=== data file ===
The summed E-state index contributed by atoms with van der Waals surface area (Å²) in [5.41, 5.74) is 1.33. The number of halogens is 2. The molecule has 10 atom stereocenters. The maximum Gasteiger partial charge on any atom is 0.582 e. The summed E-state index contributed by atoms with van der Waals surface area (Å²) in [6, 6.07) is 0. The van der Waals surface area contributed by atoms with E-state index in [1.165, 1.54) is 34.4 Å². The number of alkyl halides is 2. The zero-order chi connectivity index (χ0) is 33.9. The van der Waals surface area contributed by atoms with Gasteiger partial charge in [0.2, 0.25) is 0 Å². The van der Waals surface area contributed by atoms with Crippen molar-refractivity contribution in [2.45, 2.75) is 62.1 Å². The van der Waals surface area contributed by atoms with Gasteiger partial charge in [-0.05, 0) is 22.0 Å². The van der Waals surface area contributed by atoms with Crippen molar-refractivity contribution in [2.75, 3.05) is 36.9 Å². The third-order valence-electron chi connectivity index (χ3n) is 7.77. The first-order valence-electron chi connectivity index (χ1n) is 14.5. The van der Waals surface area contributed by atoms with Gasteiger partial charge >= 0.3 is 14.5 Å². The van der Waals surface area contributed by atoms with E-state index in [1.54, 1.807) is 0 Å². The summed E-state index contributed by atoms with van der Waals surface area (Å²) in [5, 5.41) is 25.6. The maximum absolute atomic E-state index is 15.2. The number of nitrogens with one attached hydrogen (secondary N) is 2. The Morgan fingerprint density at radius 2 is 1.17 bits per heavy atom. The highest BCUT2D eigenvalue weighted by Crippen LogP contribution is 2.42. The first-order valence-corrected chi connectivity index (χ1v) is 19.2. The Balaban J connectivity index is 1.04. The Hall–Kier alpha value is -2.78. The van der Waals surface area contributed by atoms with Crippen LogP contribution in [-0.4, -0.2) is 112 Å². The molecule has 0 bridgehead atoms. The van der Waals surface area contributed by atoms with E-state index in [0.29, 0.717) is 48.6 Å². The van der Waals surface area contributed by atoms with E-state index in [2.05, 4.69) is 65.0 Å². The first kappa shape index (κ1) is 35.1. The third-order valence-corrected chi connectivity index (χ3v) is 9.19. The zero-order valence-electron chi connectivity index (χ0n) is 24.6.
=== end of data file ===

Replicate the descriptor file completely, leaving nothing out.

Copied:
The summed E-state index contributed by atoms with van der Waals surface area (Å²) in [5.41, 5.74) is 1.33. The number of halogens is 2. The molecule has 10 atom stereocenters. The maximum Gasteiger partial charge on any atom is 0.582 e. The summed E-state index contributed by atoms with van der Waals surface area (Å²) in [6, 6.07) is 0. The van der Waals surface area contributed by atoms with E-state index in [1.165, 1.54) is 34.4 Å². The number of alkyl halides is 2. The zero-order chi connectivity index (χ0) is 33.9. The van der Waals surface area contributed by atoms with Gasteiger partial charge in [0.2, 0.25) is 0 Å². The van der Waals surface area contributed by atoms with Crippen molar-refractivity contribution in [2.45, 2.75) is 62.1 Å². The van der Waals surface area contributed by atoms with Gasteiger partial charge in [-0.05, 0) is 22.0 Å². The van der Waals surface area contributed by atoms with Crippen molar-refractivity contribution in [2.75, 3.05) is 36.9 Å². The third-order valence-electron chi connectivity index (χ3n) is 7.77. The first-order valence-electron chi connectivity index (χ1n) is 14.5. The van der Waals surface area contributed by atoms with Gasteiger partial charge >= 0.3 is 14.5 Å². The van der Waals surface area contributed by atoms with E-state index in [1.54, 1.807) is 0 Å². The summed E-state index contributed by atoms with van der Waals surface area (Å²) in [5, 5.41) is 25.6. The maximum absolute atomic E-state index is 15.2. The number of nitrogens with one attached hydrogen (secondary N) is 2. The Morgan fingerprint density at radius 2 is 1.17 bits per heavy atom. The highest BCUT2D eigenvalue weighted by Crippen LogP contribution is 2.42. The first-order valence-corrected chi connectivity index (χ1v) is 19.2. The Balaban J connectivity index is 1.04. The Hall–Kier alpha value is -2.78. The van der Waals surface area contributed by atoms with Crippen LogP contribution in [-0.4, -0.2) is 112 Å². The molecule has 0 bridgehead atoms. The van der Waals surface area contributed by atoms with E-state index in [0.29, 0.717) is 48.6 Å². The van der Waals surface area contributed by atoms with E-state index in [2.05, 4.69) is 65.0 Å². The first kappa shape index (κ1) is 35.1. The third-order valence-corrected chi connectivity index (χ3v) is 9.19. The zero-order valence-electron chi connectivity index (χ0n) is 24.6.